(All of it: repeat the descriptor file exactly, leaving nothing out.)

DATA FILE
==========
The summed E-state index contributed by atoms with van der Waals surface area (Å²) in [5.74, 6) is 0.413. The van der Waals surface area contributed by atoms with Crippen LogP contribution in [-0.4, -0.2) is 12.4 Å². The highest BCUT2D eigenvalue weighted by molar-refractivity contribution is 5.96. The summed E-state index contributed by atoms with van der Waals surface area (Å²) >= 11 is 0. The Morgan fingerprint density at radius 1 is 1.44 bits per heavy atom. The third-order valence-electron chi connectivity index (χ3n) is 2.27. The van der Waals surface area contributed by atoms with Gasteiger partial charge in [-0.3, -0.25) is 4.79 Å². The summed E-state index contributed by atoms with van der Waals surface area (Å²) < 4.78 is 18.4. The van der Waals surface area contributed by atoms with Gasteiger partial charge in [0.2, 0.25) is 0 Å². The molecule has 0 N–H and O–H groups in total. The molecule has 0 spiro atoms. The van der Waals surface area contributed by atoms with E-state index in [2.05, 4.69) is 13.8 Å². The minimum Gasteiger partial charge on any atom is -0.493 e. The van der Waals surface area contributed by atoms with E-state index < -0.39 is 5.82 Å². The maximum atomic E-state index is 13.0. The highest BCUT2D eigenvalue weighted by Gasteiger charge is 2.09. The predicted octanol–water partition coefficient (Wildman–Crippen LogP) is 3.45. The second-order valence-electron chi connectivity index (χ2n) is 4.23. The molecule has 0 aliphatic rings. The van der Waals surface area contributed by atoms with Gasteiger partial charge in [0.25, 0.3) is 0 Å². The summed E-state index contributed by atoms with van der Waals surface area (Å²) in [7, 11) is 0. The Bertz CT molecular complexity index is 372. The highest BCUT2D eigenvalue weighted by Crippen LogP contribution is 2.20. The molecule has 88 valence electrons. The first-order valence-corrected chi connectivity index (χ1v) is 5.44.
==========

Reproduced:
The summed E-state index contributed by atoms with van der Waals surface area (Å²) in [5.74, 6) is 0.413. The van der Waals surface area contributed by atoms with Crippen LogP contribution in [-0.4, -0.2) is 12.4 Å². The highest BCUT2D eigenvalue weighted by molar-refractivity contribution is 5.96. The summed E-state index contributed by atoms with van der Waals surface area (Å²) >= 11 is 0. The Morgan fingerprint density at radius 1 is 1.44 bits per heavy atom. The third-order valence-electron chi connectivity index (χ3n) is 2.27. The van der Waals surface area contributed by atoms with Gasteiger partial charge in [-0.3, -0.25) is 4.79 Å². The summed E-state index contributed by atoms with van der Waals surface area (Å²) < 4.78 is 18.4. The van der Waals surface area contributed by atoms with Gasteiger partial charge in [0.2, 0.25) is 0 Å². The molecule has 0 N–H and O–H groups in total. The molecule has 0 spiro atoms. The van der Waals surface area contributed by atoms with E-state index in [2.05, 4.69) is 13.8 Å². The minimum Gasteiger partial charge on any atom is -0.493 e. The van der Waals surface area contributed by atoms with E-state index < -0.39 is 5.82 Å². The maximum atomic E-state index is 13.0. The highest BCUT2D eigenvalue weighted by Gasteiger charge is 2.09. The predicted octanol–water partition coefficient (Wildman–Crippen LogP) is 3.45. The second-order valence-electron chi connectivity index (χ2n) is 4.23. The molecule has 0 aliphatic rings. The van der Waals surface area contributed by atoms with Gasteiger partial charge in [0.25, 0.3) is 0 Å². The summed E-state index contributed by atoms with van der Waals surface area (Å²) in [7, 11) is 0. The Bertz CT molecular complexity index is 372. The highest BCUT2D eigenvalue weighted by Crippen LogP contribution is 2.20. The molecule has 88 valence electrons. The first-order valence-corrected chi connectivity index (χ1v) is 5.44.